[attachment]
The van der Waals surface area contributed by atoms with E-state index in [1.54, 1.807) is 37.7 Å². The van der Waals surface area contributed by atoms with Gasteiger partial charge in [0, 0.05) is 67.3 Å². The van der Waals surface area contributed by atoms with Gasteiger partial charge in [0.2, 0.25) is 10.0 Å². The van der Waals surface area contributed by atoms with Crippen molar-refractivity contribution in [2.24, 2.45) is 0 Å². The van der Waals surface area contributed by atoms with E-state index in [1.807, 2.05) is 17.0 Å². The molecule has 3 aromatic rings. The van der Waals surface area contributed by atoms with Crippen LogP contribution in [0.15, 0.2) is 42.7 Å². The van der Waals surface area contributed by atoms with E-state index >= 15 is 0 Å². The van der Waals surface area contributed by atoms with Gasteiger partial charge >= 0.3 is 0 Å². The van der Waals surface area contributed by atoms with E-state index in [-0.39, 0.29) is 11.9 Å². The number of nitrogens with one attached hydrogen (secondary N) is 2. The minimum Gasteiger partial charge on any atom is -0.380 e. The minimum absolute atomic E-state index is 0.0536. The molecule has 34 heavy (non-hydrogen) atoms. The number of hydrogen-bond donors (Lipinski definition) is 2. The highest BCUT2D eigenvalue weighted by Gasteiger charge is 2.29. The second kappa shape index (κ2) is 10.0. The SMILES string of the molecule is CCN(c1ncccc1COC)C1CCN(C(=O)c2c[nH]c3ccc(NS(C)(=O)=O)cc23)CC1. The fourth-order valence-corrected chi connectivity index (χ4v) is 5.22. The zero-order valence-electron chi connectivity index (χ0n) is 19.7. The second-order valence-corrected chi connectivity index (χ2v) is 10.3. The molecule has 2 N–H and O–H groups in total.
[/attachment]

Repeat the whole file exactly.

The van der Waals surface area contributed by atoms with E-state index in [1.54, 1.807) is 37.7 Å². The van der Waals surface area contributed by atoms with Gasteiger partial charge in [0, 0.05) is 67.3 Å². The van der Waals surface area contributed by atoms with Gasteiger partial charge in [0.2, 0.25) is 10.0 Å². The van der Waals surface area contributed by atoms with Crippen molar-refractivity contribution in [2.24, 2.45) is 0 Å². The van der Waals surface area contributed by atoms with E-state index in [1.807, 2.05) is 17.0 Å². The molecule has 3 aromatic rings. The van der Waals surface area contributed by atoms with Crippen LogP contribution in [0.15, 0.2) is 42.7 Å². The van der Waals surface area contributed by atoms with E-state index >= 15 is 0 Å². The van der Waals surface area contributed by atoms with Gasteiger partial charge >= 0.3 is 0 Å². The van der Waals surface area contributed by atoms with E-state index in [-0.39, 0.29) is 11.9 Å². The number of nitrogens with one attached hydrogen (secondary N) is 2. The minimum Gasteiger partial charge on any atom is -0.380 e. The minimum absolute atomic E-state index is 0.0536. The molecule has 34 heavy (non-hydrogen) atoms. The number of hydrogen-bond donors (Lipinski definition) is 2. The highest BCUT2D eigenvalue weighted by Gasteiger charge is 2.29. The second kappa shape index (κ2) is 10.0. The SMILES string of the molecule is CCN(c1ncccc1COC)C1CCN(C(=O)c2c[nH]c3ccc(NS(C)(=O)=O)cc23)CC1. The fourth-order valence-corrected chi connectivity index (χ4v) is 5.22. The zero-order valence-electron chi connectivity index (χ0n) is 19.7. The second-order valence-corrected chi connectivity index (χ2v) is 10.3. The molecule has 2 N–H and O–H groups in total.